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Your options for bike set-up to make climbing mountains a doddle

[This article was last updated on April 16, 2018]

If you find yourself wishing you had a smaller, easier-to-turn gear to take the pain out of riding uphill, there are several ways you can alter your bike to make things simpler.

Follow our advice and you'll soon be spinning up the climbs, and you might even learn to love them!

For this article we’re assuming that you have a bike with derailleur gears rather than hub gears.

Bike gear basics

If you have a typical derailleur setup on a bike designed for the road, the chances are that you have two (possibly one or three) chainrings on the chainset (at the front), and somewhere between eight and eleven sprockets on the rear wheel, in what's usually called a cassette or cluster.

The size of the gear is determined by the chainring and sprocket combination that you use. Running the chain on the larger chainring gives you a larger (harder) gear that moves you further forward with every pedal revolution, as does running the chain on a smaller sprocket.

That’s simple, right?

But what if you’re running the chain on the smaller chainring and the largest sprocket and the gear is still too hard? You can work on your fitness, of course, but you can also make changes to your equipment.

Changing your cassette

Cassettes come with various different combinations of sprockets. We’ll take Shimano’s 105 groupset as an example. Shimano offers a 105 cassette with an 11-tooth sprocket up to a 28-tooth sprocket – often written as 11-28T. It also offers a 12-25T cassette and a wide-range 11-32T cassette.

All other things being equal, the 32T sprocket on the 11-32T cassette is going to give you the easiest gear. If your bike is currently fitted with an 11-28T cassette, switching to an 11-32T cassette will make climbing less of a struggle.

Swapping one cassette for another is a straightforward job but you do need special tools: a cassette tool and a chain whip. If you don’t have these, you can ask a bike shop to do the job for you.

>>Read more: How to fit and remove a sprocket cassette

An 11-32 Shimano 105 cassette currently costs £31.99.

Sram_pg_1050_cassette-large-en.jpg

Sram_pg_1050_cassette-large-en.jpg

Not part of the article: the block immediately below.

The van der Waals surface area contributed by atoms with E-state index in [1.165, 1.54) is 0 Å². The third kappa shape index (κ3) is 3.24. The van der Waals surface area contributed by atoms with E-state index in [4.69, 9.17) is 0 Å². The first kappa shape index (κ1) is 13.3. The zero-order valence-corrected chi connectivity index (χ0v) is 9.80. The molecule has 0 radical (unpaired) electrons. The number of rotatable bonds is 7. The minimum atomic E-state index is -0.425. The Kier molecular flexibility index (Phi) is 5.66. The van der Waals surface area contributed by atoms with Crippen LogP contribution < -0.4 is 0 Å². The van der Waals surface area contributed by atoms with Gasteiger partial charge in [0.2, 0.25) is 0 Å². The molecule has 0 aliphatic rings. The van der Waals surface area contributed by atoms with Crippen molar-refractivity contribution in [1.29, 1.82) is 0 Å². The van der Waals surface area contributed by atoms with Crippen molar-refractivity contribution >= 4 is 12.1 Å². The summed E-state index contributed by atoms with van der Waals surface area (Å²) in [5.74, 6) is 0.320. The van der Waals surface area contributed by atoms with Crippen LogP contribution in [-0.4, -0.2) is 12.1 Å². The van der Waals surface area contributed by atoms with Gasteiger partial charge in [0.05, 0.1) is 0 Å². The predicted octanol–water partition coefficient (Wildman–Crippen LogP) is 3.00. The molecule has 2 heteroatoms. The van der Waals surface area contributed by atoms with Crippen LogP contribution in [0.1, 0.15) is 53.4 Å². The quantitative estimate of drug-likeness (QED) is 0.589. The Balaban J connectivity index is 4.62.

SRAM kicked off the use of double chainsets and super-wide-range cassettes a few years ago with its WiFLi designs, which allow the use of an 11-36 cassette for a super-low bottom gear. Shimano only goes to 11-32 with its 105 components, but there are reports of people getting SRAM 11-36 cassettes to work in Shimano systems.

In the last couple of years, Shimano has introduced 11-34 cassettes at Tiagra, Ultegra R8000 and Dura-Ace levels, so our 105 example is now the only enthusiast-level groupset that doesn't officially work with 11-34. However, all Shimano 11-speed road components are interchangeable, so you could get lower gears by fitting an Ultegra 11-34 cassette which will cost you £64.99 or thereabouts. You'll need a new rear derailleur too; more about that in a moment.

If you have a Campagnolo system, then for most groupsets you are limited to a 29-tooth sprocket. However, the Potenza groupset launched in March 2016 offers an 11-32 cassette so Italophiles can also get low gears.

Rear derailleur capacity

If you change your cassette, you need to bear in mind the maximum capacity of your rear derailleur. This is the difference in chainring and sprocket sizes that it can handle.

Say you have 50-tooth and 34-tooth chainrings: the difference between the large one and the small one (50 - 34) is 16 teeth. And say your bike is fitted with an 11-28T cassette: the difference between the large one and the small one (28 - 11) is 17 teeth. Add them together and you get a total difference (16 + 17) of 33 teeth.

Shimano’s short cage 105 rear derailleur has a total capacity of 33 teeth. That means you can use it with the setup described above. But you can’t use that rear derailleur with the same chainset and an 11-32T cassette because the total difference would be 37 teeth, so either the chain would be too slack in the combination of smallest chainring and smallest sprocket or too tight in the largest. That can cause the transmission to jam or even break.

Shimano mid cage rear mech.jpg

Shimano mid cage rear mech.jpg

If you wanted to fit an 11-32 cassette, you’d also need Shimano’s mid-cage rear derailleur (the 105 version retails at £30.99) which has a total capacity of 37T.

You’d also need to fit a longer chain (the Shimano 105 one retails at £16.99).